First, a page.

I actually wrote the majority of this article before the NDP agreed to support the Liberals through confidence votes until 2025 for… something? A vague promise of dental care for kids under 12 (all provinces have this) then a vague promise of pharmacare that consists of… something. Meanwhile, spending more on the military sounds great to them, actually. Even though it doesn’t. What a mess.

“I start fiascos!” (Source: The Simpsons, property of Disney)

What does this mean for Canadian leftists? Well, as it’s meant since the origins of the NDP and the CCF’s support of a Liberal-Tory Coalition in the 1945 Canadian federal election, wins for the party, but not for the workers.

But this is hardly new behaviour from a party continually troubled by its lack of commitment to true socialist goals. So why is it that so-called leftists flock to the NDP in droves?

The issue is two-fold: First, capitalist media and avenues for electoral politics available to left-of-centre Canadians who want to get into politics funnel them into the NDP or the Greens. Lately ,the Greens publicly and constantly appear to be the verge of collapse, so the NDP is the place to be.

Second, and more pertinent to this piece, is that current NDP supporters entice support from emerging political Canadians by constantly talking about the NDP’s potential and what they’re supposed to be doing.

Put bluntly, the NDP is less a political party of cohesive values and plans of action and more of a brand. Sick of Liberals? Sick of Conservatives? Drink cool, refreshing New Democratic Pepsi! Who cares if it’s actually good for you? Better than Royal Conservatives or Liberals Coca-Cola (they’re both red and yes this metaphor fell apart immediately).

The unspoken assumption here is that the party where one in 10 MPs are landlords is supposed to be the party for the working class. Not only that, but as long as they have dedicated followers who tell us all how it’s supposed to be done that excuses how it is being done.

NDP headquarters addressing criticism from the left (Source: The Simpsons, property of Disney)

This isn’t as clean-cut as I’m making it out to be. There are clear critiques of the party from within at times, and of course a tenuous simpsons meme is not apt to fully explore this phenomenon. But at this point, what positives can be said about the NDP? I have yet to see any that truly outweigh the negatives.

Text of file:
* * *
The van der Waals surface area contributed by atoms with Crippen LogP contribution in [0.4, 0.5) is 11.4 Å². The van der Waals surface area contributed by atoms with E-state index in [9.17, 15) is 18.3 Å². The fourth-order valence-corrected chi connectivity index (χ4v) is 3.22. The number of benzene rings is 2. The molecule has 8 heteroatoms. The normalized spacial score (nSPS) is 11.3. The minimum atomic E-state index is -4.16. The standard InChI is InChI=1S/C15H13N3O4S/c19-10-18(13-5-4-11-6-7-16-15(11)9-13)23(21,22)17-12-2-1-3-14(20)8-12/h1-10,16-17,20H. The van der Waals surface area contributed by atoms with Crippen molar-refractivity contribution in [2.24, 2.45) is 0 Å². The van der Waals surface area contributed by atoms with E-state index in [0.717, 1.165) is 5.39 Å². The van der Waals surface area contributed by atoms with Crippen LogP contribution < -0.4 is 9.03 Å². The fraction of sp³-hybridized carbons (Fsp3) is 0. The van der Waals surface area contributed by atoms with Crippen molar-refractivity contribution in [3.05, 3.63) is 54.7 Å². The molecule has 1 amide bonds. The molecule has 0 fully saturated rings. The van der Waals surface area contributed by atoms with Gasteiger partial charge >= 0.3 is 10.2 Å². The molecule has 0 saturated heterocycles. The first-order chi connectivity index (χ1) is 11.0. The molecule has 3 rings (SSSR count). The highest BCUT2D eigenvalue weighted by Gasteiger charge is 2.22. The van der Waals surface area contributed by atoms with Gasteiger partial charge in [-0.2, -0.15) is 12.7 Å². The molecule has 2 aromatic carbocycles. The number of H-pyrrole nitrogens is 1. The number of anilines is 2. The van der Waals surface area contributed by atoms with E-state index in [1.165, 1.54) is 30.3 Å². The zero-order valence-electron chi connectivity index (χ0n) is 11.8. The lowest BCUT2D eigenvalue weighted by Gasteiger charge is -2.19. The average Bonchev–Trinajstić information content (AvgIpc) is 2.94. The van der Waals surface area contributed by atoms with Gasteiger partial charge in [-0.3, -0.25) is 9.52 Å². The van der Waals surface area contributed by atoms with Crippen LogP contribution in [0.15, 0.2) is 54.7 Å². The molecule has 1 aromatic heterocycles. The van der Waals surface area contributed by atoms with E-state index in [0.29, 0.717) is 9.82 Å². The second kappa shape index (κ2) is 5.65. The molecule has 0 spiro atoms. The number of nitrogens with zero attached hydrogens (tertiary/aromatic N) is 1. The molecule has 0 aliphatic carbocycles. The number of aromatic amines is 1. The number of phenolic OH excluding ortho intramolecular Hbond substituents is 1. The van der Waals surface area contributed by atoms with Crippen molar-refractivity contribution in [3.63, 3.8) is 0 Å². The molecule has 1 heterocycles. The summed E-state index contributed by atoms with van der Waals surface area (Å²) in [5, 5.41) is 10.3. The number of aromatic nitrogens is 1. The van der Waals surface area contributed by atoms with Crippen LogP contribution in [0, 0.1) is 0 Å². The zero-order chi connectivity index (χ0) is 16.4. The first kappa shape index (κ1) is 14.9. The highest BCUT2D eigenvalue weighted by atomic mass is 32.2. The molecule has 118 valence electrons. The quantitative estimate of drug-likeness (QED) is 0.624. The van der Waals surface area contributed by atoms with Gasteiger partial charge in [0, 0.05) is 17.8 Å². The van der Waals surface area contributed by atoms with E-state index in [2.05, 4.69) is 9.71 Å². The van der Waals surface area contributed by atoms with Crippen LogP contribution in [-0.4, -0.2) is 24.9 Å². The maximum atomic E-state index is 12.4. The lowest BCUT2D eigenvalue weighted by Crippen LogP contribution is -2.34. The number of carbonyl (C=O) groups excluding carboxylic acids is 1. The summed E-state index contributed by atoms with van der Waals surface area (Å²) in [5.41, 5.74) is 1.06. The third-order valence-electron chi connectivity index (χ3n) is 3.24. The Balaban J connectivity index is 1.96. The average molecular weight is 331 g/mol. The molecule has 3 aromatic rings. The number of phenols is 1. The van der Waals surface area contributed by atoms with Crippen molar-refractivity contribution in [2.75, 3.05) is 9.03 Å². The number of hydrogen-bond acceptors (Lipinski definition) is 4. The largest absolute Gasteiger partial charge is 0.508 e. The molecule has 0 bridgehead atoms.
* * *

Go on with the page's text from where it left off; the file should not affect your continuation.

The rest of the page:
Leading up to the 2021 Canadian Federal Election, NDP members and their ilk extolled the virtues of the party, how good they’d be for Canada and how bad the Liberals and Conservatives are. Despite this, the party failed to make any meaningful gains, stalled, and have been trudging along at a suboptimal rate.

But you wouldn’t know from the die-hard support NDP members and voters that continue to cheerlead the party. Spend any time online and you’ll come across “orange emoji” personalities (usually accompanied by a rose, the sign of a democratic socialist), discussing how the NDP is the party to support against all others. The same folks who fall for a PR story about how Singh and Trudeau bonded over fatherhood may not make a Venn Diagram a perfect circle, but the overlap is significant. They may have problems, they’ll say, but think about what they should do and you’ll convince yourself it will be better. I may be in the Leg-Up program now, but I’m supposed to be in the fourth grade.

Lenin (yes I’m going there) was no fan of social-democrats as we understand them today, and wrote about the usefulness of operating purely within an electoral system in a Letter to the Workers of Europe and America:

“[I]t would be a shameful betrayal of the proletariat, deserting to its class enemy, the bourgeoisie, and being a traitor and a renegade to confine oneself to bourgeois parliamentarism, to bourgeois democracy, to present it as ‘democracy’ in general, to obscure its bourgeois character, to forget that as long as capitalist property exists universal suffrage is an instrument of the bourgeois state.”

Long-story short, acting as though socialists have a home in a capitalist party, if only the party did this thing I suggested, kneecaps the greater socialist movement. In this way the NDP acts as controlled opposition, siphoning political energy and will from more productive avenues like mutual aid networks, tenant organizing, radicalizing/forming unions, and demonstrations against war.

In other words, the diagnosis came in, it seems these people have come down with a case of the s’pose’das.

Scott Martin is a writer with articles published in The Beaverton, Passage, and Canadian Dimension. He’s an X University Journalism undergrad and runs the YouTube channel Pinko Punko. He can be found on Twitter.



Scott Martin

Writer with articles in Canadian Dimension, Passage, and The Beaverton, Pinko Punko on YouTube, sole member of The Tar Sands. Terminally online.